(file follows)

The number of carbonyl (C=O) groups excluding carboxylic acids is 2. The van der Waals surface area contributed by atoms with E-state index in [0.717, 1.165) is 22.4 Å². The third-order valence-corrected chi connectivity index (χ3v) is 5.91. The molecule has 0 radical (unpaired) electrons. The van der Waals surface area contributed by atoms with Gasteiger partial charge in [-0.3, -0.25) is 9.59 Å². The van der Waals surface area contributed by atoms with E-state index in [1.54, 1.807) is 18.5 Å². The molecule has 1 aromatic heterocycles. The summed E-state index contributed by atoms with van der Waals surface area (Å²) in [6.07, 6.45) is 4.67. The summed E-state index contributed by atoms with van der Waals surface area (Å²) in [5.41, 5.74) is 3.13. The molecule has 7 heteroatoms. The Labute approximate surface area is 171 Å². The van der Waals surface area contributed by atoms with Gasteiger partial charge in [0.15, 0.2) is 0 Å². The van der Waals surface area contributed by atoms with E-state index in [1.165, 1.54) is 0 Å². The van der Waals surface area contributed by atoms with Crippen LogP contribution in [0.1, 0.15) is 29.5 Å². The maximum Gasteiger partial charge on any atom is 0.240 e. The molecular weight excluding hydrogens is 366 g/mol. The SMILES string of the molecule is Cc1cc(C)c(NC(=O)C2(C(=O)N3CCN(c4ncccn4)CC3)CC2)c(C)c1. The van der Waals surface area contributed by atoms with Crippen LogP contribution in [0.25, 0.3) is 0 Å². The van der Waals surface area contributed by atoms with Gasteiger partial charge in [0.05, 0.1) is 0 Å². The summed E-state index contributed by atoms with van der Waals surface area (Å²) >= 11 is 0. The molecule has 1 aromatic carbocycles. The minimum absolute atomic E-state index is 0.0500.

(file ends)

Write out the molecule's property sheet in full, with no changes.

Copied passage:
The number of carbonyl (C=O) groups excluding carboxylic acids is 2. The van der Waals surface area contributed by atoms with E-state index in [0.717, 1.165) is 22.4 Å². The third-order valence-corrected chi connectivity index (χ3v) is 5.91. The molecule has 0 radical (unpaired) electrons. The van der Waals surface area contributed by atoms with Gasteiger partial charge in [-0.3, -0.25) is 9.59 Å². The van der Waals surface area contributed by atoms with E-state index in [1.54, 1.807) is 18.5 Å². The molecule has 1 aromatic heterocycles. The summed E-state index contributed by atoms with van der Waals surface area (Å²) in [6.07, 6.45) is 4.67. The summed E-state index contributed by atoms with van der Waals surface area (Å²) in [5.41, 5.74) is 3.13. The molecule has 7 heteroatoms. The Labute approximate surface area is 171 Å². The van der Waals surface area contributed by atoms with Gasteiger partial charge in [0.15, 0.2) is 0 Å². The van der Waals surface area contributed by atoms with E-state index in [1.165, 1.54) is 0 Å². The van der Waals surface area contributed by atoms with Crippen LogP contribution in [0.1, 0.15) is 29.5 Å². The maximum Gasteiger partial charge on any atom is 0.240 e. The molecular weight excluding hydrogens is 366 g/mol. The SMILES string of the molecule is Cc1cc(C)c(NC(=O)C2(C(=O)N3CCN(c4ncccn4)CC3)CC2)c(C)c1. The van der Waals surface area contributed by atoms with Crippen LogP contribution in [0.25, 0.3) is 0 Å². The van der Waals surface area contributed by atoms with Gasteiger partial charge in [0.05, 0.1) is 0 Å². The summed E-state index contributed by atoms with van der Waals surface area (Å²) >= 11 is 0. The molecule has 1 aromatic carbocycles. The minimum absolute atomic E-state index is 0.0500.